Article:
Why Would Someone Infect Another?
Most HIV-positive persons are concerned about not infecting others and have made efforts to prevent transmission. Yet there has not been much support for HIV-positive persons to gain the necessary skills and tools to adopt new, safer behaviors. Couples where one partner is HIV positive and the other is HIV negative often wrestle with issues such as how to maintain sexual satisfaction and trust. For some couples, the risk of losing commitment and intimacy in a relationship is more threatening than the risk of transmitting HIV.
A precondition of reducing your risk is knowing you're HIV positive and getting help. There are an estimated 200,000-250,000 Americans unaware that they are infected with HIV. It is imperative to help HIV-positive persons get tested before they unknowingly infect others. Finding out HIV status can also allow early access to life-prolonging treatment and services.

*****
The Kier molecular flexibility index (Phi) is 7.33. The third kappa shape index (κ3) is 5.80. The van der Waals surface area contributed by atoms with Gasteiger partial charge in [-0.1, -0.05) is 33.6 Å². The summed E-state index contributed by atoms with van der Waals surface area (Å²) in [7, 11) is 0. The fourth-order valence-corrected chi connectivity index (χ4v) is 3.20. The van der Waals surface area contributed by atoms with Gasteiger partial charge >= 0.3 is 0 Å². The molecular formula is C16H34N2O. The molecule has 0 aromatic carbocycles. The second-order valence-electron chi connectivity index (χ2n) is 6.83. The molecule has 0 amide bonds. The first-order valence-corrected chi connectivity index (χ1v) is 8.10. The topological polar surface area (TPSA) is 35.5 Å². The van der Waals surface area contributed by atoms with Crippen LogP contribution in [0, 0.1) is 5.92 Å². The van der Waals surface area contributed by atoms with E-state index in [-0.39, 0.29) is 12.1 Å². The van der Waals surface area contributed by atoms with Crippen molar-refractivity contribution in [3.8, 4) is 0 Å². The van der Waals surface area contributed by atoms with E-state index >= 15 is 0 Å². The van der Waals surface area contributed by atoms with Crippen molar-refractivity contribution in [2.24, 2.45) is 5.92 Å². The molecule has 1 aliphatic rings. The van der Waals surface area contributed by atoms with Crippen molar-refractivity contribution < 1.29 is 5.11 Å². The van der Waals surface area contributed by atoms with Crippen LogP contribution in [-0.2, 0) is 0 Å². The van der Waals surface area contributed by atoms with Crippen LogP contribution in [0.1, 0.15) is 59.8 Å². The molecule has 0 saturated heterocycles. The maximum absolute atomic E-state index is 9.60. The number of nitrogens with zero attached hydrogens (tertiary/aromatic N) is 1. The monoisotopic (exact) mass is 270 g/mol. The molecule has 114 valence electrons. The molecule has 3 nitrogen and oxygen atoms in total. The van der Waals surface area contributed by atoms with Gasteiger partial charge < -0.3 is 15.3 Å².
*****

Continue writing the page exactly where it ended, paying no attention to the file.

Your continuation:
Incorrect assumptions and denial of responsibility between partners can lead to risky behavior. Many HIV negative persons are unaware of their partners' status or risk behaviors and may make assumptions that they are not at risk for HIV because they are married, in a relationship, their partner looks healthy, or simply because their partner did not ask to use a condom. HIV-positive persons may make the same assumptions that their partner is also HIV positive because the partner didn't ask about serostatus or suggest using condoms. Likewise, there may be a difference of opinion on who's responsible for keeping safe, the HIV positive person, the HIV negative person, or both.
Disclosure can be a way of beginning a discussion about safer sex or drug use. Yet disclosure of one's serostatus is difficult for many HIV-positive persons, especially women, who may fear stigma, rejection or violence from their partners.